ALTSA and NEHAWU, as well as Academic Staff Association of Wits University (ASAWU), also made non-wage related demands in a memorandum to management.
The three unions demand:
– a 9% salary increase for support staff, to be paid at a higher scale at the 75th percentile of the tertiary education sector benchmark – decent salaries to be given before performance regulations were initiated; – a resolution of the dispute on shift allowances – an agreement on sliding scales to advance equity – the establishment of a childcare facility for Wits employees – an end to overselling of parking permits in non-designated parking areas; – an increase in individual research incentive
However, Wits vice-Chancellor and principal Prof Loyiso Nongxa says that meeting these demands are complicated, and formal investigations need to be concluded prior to reaching an agreement.
Nongxa said that Wits academics are missing the bigger picture in their fight for better pay and working conditions, in an article he wrote for Business Day last week.
A rally for staff is set to take place on the Library Lawns at 12:00.
During the Mxit era, I never really got the hang of SMS slang. Oh, I could throw in a ‘gtg’ and (to my shame) a ‘lol’ occasionally but often I would need to enlist the help of my younger sister to decode the chaos of consonants. But then, luckily for me, we all moved on to qwerty keyboards, predictive text and social media. Now that we no longer have to press the number 4 three times to get an ‘i’, and so on, one would think proper spelling and grammar would make a reappearance in popular culture.
But sadly, this SMS slang seems to have become rooted in some people’s psyche. As a self-professed ‘Grammar Nazi’ (for want of a more politically correct term), I find scrolling down my news feed painful. For some reason,‘s’ and ‘z’ are still interchangeable. The same with ‘your’ and ‘you’re’. Clearly, some people don’t understand that grammar is the difference between knowing your shit, and the knowing you’re shit. Also, certain numbers can apparently be used in place of words. For example ‘b4’ instead of ‘before’. What are you doing? This is English, not Bingo.
Thankfully, I’m not the only person who feels this way. Lynne Truss, author of Eats, Shoots and Leaves (see what she did there?) and an extremist even for a Grammar Nazi, has a zero-tolerance approach to poor use of the English language. For example, she believes that people who mix up ‘its’ and ‘it’s’ “deserve to be struck by lightning, hacked up on the spot and buried in an unmarked grave”. I suppose in Truss’s case, “Nazi” is probably a fairly accurate description.
While Truss may be a bit radical (I think being struck by lightning alone is a fair punishment), I do think the way you write or type is a fair indication of intelligence. Particularly for first-language English speakers. I reckon if you’re smart enough to be accepted to university, you should probably be able to differentiate between ‘there’, ‘their’ and ‘they’re’. Honestly, if you can’t do that, explain to me exactly how you plan on getting that medical degree?
And if looking smart isn’t reason enough to use correct grammar, I could argue that grammar saves lives. How, you ask? Consider this time-honoured Grammar Nazi mantra. “Let’s eat, grandpa” versus “Let’s eat grandpa” – think about it.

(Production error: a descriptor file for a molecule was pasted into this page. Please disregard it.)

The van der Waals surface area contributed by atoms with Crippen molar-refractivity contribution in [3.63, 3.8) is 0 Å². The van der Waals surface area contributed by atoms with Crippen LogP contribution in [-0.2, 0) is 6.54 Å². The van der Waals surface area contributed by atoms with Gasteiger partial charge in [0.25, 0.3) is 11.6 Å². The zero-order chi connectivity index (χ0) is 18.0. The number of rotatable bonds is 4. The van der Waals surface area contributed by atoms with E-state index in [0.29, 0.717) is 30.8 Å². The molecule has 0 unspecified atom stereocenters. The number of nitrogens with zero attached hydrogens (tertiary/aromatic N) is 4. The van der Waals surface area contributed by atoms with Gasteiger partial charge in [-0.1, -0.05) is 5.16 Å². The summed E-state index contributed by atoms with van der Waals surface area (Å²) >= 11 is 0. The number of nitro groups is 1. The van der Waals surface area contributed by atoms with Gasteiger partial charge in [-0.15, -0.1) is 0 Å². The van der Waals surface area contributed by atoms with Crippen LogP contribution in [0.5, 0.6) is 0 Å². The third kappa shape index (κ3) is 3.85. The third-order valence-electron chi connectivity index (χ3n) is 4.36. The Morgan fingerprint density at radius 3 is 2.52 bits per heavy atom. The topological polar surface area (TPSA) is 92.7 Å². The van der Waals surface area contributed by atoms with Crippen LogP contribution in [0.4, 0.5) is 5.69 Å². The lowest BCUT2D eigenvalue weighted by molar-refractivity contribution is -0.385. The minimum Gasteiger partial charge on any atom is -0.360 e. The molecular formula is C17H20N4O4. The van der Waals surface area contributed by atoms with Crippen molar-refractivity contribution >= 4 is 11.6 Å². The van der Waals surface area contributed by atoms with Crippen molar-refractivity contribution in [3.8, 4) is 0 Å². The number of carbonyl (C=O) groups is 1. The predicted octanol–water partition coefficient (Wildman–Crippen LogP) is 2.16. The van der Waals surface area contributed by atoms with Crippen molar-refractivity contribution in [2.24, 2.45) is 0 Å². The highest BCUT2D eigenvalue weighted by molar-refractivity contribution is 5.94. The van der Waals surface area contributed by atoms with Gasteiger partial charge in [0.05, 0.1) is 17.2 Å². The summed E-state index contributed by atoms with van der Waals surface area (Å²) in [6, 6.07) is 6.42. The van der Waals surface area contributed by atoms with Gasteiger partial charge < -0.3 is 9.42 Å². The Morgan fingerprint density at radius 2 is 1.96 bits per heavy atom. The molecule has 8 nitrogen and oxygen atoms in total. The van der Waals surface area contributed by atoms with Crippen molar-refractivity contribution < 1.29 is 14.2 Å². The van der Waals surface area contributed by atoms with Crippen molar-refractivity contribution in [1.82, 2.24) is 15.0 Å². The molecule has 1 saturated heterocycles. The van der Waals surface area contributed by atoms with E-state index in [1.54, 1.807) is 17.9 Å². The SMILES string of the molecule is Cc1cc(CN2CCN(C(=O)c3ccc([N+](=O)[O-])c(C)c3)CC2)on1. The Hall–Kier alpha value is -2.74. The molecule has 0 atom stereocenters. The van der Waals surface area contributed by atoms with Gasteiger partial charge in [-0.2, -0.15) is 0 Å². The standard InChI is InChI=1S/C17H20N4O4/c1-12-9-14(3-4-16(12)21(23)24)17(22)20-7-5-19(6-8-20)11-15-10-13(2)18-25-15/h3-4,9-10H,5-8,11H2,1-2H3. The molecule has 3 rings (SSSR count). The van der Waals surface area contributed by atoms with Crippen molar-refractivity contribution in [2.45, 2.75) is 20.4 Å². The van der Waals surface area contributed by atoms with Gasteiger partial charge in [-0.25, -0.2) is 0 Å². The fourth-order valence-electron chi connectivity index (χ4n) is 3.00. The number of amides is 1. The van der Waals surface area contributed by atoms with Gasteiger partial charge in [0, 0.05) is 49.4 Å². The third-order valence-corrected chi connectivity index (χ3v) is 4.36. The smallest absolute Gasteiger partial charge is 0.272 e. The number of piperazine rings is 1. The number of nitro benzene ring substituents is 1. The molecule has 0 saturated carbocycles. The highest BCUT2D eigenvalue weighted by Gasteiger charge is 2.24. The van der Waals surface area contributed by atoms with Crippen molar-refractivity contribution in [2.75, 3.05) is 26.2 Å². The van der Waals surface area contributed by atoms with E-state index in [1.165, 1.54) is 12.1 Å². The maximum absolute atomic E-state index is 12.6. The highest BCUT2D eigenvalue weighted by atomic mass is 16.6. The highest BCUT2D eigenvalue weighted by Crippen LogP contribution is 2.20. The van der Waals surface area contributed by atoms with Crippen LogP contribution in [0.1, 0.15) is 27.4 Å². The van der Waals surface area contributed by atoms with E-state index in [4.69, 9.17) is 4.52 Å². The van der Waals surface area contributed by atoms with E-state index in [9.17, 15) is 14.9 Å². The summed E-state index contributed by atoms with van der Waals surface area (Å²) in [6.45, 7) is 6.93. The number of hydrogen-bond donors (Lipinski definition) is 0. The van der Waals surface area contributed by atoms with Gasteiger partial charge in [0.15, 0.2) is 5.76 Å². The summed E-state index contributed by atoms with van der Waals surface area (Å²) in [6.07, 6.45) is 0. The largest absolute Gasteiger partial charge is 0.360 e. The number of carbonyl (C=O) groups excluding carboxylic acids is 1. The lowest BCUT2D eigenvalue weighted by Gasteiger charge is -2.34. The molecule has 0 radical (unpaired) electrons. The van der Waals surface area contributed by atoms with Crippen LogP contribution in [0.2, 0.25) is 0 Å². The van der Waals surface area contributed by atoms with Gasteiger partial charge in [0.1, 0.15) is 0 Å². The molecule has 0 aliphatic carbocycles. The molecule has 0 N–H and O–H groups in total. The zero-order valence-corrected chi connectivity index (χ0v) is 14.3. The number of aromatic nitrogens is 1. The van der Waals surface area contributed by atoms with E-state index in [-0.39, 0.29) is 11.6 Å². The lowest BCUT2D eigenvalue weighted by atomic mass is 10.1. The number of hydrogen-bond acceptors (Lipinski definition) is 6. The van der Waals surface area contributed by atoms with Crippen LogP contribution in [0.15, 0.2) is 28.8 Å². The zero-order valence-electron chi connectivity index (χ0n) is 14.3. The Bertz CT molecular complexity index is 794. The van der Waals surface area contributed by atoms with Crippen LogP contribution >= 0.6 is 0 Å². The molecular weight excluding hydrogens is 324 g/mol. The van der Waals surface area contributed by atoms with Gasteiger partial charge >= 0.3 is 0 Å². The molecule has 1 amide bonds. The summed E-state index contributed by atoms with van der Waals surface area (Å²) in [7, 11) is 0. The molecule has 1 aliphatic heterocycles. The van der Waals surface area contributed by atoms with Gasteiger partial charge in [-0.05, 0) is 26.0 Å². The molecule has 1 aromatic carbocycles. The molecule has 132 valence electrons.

A third year education student has made it through to the finals of Miss Earth South Africa – and has “fallen in love” with the change she hopes to make in environmental issues.
Ntandoyenkosi Kunene entered the pageant when she heard about it from a friend. “And the weird thing is they were already closed for applications but we went to the casting anyway,” she said.
Kunene was selected for the next round and eventually became a finalist for Gauteng.
“When I saw the email that read ‘CONGRATULATIONS’, I didn’t even continue to read anything else – I gave the phone to my sister while running into my parents’ bedroom screaming,” said Kunene. “The noise woke up everyone else and we just danced around screaming. It was such a great moment.”
According to their website, Miss Earth South Africa aims to “empower young South African women with the knowledge and platform to create a sustainable difference in our plight to combat the destruction of our natural heritage.”
The event helps create awareness of our environment, wildlife and conservation in South Africa.
Although Kunene describes environmental issues as very close to her heart, she says knowing the facts is not essential for entry into the competition. “But you must be willing to learn. And you fall in love with the change you want to make.”
The Miss Earth contestants were expected to get involved in various charity and community projects while competing for the title. Kunene was involved in a variety of projects, including teaching Katlehong and Tembisa children about planting beans.
“It’s quite inspiring. Even though we can’t change the current situation that we’re in, we can influence how they [the children] see the future,” Kunene said.
“It’s life-changing for those kids. With Miss Earth we strive to do that. We strive to change lives, to empower. And we also strive to give awareness to the environmental problems that we are facing as a country.”
According to Kunene, it is the way she tackles challenges that sets her apart from the other finalists. “I’m not your every day ‘what you see is what you get’ [kind of girl] because in most cases after meeting people, [they] always say: ‘I wasn’t expecting that from you’.”
If Kunene wins the title, she wants to get involved in environmental projects in her home town of Piet Retief in Mpumalanga. She has already organised a tree-plating campaign in the town.
“I want to work with rural schools, to plant gardens, to plant trees. We want to give hope. If I could win Miss Earth, that would be my major priority.”
The final gala evening will be held at Montecasino on August 25.